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India experiences high levels of post-harvest food losses and of particular concern for the future is the loss of perishable produce such as fruit, vegetables, fish, meat and dairy. For two decades, Rebecca Richards-Kortum has focused on translating research that integrates advances in nanotechnology and molecular imaging with microfabrication technologies to develop optical imaging systems that are inexpensive, portable, and provide point-of-care diagnosis.
Microelectromechanical systems (MEMS) use micro-scale technology to design low-cost, reusable platforms for point-of-care (POC) diagnostics.
Richards-Kortum’s research has led to the development of 26 patents and more than 210 refereed research papers. Richards-Kortum is a Fellow of the American Institute for Medical and Biological Engineering (2000), and the recipient of the Presidential Young Investigator (1991) and Presidential Faculty Fellow (1992) awards from the National Science Foundation; and the Becton Dickinson Career Achievement Award from the Association for the Advancement of Medical Instrumentation (1992).
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Limited to currently enrolled Harvard undergraduates, the class brings together eminent Harvard researchers and world-class chefs.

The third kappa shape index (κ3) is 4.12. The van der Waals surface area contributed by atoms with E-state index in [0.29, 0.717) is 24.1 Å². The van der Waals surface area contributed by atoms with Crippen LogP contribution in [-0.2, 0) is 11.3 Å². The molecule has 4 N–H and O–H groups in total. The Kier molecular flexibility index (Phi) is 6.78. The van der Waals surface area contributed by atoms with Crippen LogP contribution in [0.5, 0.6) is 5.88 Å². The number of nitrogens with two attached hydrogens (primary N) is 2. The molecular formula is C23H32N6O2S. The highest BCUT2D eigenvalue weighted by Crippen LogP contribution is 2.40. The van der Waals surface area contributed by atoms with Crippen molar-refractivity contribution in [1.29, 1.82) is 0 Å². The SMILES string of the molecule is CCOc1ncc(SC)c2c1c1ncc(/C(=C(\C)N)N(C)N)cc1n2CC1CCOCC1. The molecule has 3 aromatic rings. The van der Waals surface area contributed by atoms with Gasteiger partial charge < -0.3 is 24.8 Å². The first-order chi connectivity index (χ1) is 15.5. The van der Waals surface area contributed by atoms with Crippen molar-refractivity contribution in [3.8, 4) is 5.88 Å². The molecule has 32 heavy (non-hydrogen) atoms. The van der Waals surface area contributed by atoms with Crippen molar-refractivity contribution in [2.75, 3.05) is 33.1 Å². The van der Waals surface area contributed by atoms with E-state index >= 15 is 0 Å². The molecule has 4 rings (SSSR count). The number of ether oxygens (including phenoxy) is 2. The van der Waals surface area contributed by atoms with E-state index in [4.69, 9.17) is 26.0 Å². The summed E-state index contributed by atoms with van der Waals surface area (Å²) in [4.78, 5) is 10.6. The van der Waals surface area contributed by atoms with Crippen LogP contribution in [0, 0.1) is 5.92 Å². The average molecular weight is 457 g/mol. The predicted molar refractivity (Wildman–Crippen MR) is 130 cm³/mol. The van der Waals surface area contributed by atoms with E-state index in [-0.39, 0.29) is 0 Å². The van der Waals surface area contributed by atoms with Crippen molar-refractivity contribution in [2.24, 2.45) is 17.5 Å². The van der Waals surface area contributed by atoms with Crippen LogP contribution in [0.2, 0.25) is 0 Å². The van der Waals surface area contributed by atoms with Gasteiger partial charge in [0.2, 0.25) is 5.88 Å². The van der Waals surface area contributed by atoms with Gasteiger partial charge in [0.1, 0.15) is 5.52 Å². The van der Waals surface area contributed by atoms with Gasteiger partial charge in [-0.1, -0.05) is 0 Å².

A version of “Science and Cooking” is offered for credit through the Harvard Extension School.
Host Bill Nye discusses the great discoveries of astronomy that give insight and clues about our vast universe.
Team E-FIRE consists of graduated senior electrical engineer majors Derek Kenyon, John Marcao, Junhao Hua (Neil), Casey Pelkowsky and Nathaniel Michener. Three teams from BU competing in the fifth annual Intel-Cornell Cup earned top marks in the final round of the competition, more than any other competing university. E-FIRE, or Energetic Field Instrument using Radiated Electrons, took home the $1,500 cash prize for their entry, an instrument to measure high-energy electrons in space.
The competition, which alternates between live and online competition annually, followed an online format this year. Projects submitted by BU teams were completed by the end of March, fulfilling both a course requirement and a competition requirement with support from Associate Professor of Practice Alan Pisano (ECE) and the other ECE Senior Design Capstone supporting faculty members, Lecturer Osama Alshaykh and Senior Lecturer Babak Kia. The competition featured 16 teams selected from 146 applicants that hailed from around the globe, from China and Russia to Hungary and Colombia. In computing, performance is often measured by floating-point operations per second, or flops. Five of the applications were programmed to run on their own hardware setup, or cluster, to measure the number of flops it generated. Sunshine from the warm, cloudless day penetrated the air of excitement inside the Track and Tennis Center, where faculty, staff, family and friends gathered to celebrate the 63rd commencement of 350 undergraduate students from the College of Engineering on May 14. Lutchen also recognized the important role that family and friends played in supporting their graduates, noting that commencement was a celebration that was years in the making.